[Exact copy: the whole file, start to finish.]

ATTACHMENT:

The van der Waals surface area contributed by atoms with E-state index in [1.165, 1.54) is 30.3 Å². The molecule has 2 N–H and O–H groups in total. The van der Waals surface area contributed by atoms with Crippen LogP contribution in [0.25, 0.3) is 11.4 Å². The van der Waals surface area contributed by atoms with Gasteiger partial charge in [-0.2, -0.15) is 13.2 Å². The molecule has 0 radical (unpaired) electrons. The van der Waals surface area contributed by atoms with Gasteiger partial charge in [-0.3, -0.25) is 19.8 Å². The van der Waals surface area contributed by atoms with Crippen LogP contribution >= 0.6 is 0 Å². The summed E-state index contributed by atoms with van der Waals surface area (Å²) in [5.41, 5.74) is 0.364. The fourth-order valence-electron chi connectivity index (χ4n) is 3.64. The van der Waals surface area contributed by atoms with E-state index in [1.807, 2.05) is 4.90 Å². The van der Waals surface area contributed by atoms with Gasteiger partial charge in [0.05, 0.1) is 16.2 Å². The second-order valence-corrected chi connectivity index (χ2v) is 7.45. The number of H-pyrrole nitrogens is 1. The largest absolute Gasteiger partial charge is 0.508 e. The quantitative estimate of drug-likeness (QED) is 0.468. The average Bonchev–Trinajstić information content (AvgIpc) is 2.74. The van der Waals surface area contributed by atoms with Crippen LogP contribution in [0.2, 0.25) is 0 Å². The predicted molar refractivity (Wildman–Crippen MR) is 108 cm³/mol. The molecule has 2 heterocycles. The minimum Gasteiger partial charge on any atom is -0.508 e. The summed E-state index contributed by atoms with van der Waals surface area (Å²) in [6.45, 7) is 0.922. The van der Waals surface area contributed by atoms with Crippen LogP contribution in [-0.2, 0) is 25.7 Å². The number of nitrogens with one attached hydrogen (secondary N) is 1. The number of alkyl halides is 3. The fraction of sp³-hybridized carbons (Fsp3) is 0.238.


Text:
The van der Waals surface area contributed by atoms with E-state index in [1.165, 1.54) is 30.3 Å². The molecule has 2 N–H and O–H groups in total. The van der Waals surface area contributed by atoms with Crippen LogP contribution in [0.25, 0.3) is 11.4 Å². The van der Waals surface area contributed by atoms with Gasteiger partial charge in [-0.2, -0.15) is 13.2 Å². The molecule has 0 radical (unpaired) electrons. The van der Waals surface area contributed by atoms with Gasteiger partial charge in [-0.3, -0.25) is 19.8 Å². The van der Waals surface area contributed by atoms with Crippen LogP contribution >= 0.6 is 0 Å². The summed E-state index contributed by atoms with van der Waals surface area (Å²) in [5.41, 5.74) is 0.364. The fourth-order valence-electron chi connectivity index (χ4n) is 3.64. The van der Waals surface area contributed by atoms with E-state index in [1.807, 2.05) is 4.90 Å². The van der Waals surface area contributed by atoms with Gasteiger partial charge in [0.05, 0.1) is 16.2 Å². The second-order valence-corrected chi connectivity index (χ2v) is 7.45. The number of H-pyrrole nitrogens is 1. The largest absolute Gasteiger partial charge is 0.508 e. The quantitative estimate of drug-likeness (QED) is 0.468. The average Bonchev–Trinajstić information content (AvgIpc) is 2.74. The van der Waals surface area contributed by atoms with Crippen LogP contribution in [0.2, 0.25) is 0 Å². The predicted molar refractivity (Wildman–Crippen MR) is 108 cm³/mol. The molecule has 2 heterocycles. The minimum Gasteiger partial charge on any atom is -0.508 e. The summed E-state index contributed by atoms with van der Waals surface area (Å²) in [6.45, 7) is 0.922. The van der Waals surface area contributed by atoms with Crippen LogP contribution in [-0.2, 0) is 25.7 Å². The number of nitrogens with one attached hydrogen (secondary N) is 1. The number of alkyl halides is 3. The fraction of sp³-hybridized carbons (Fsp3) is 0.238.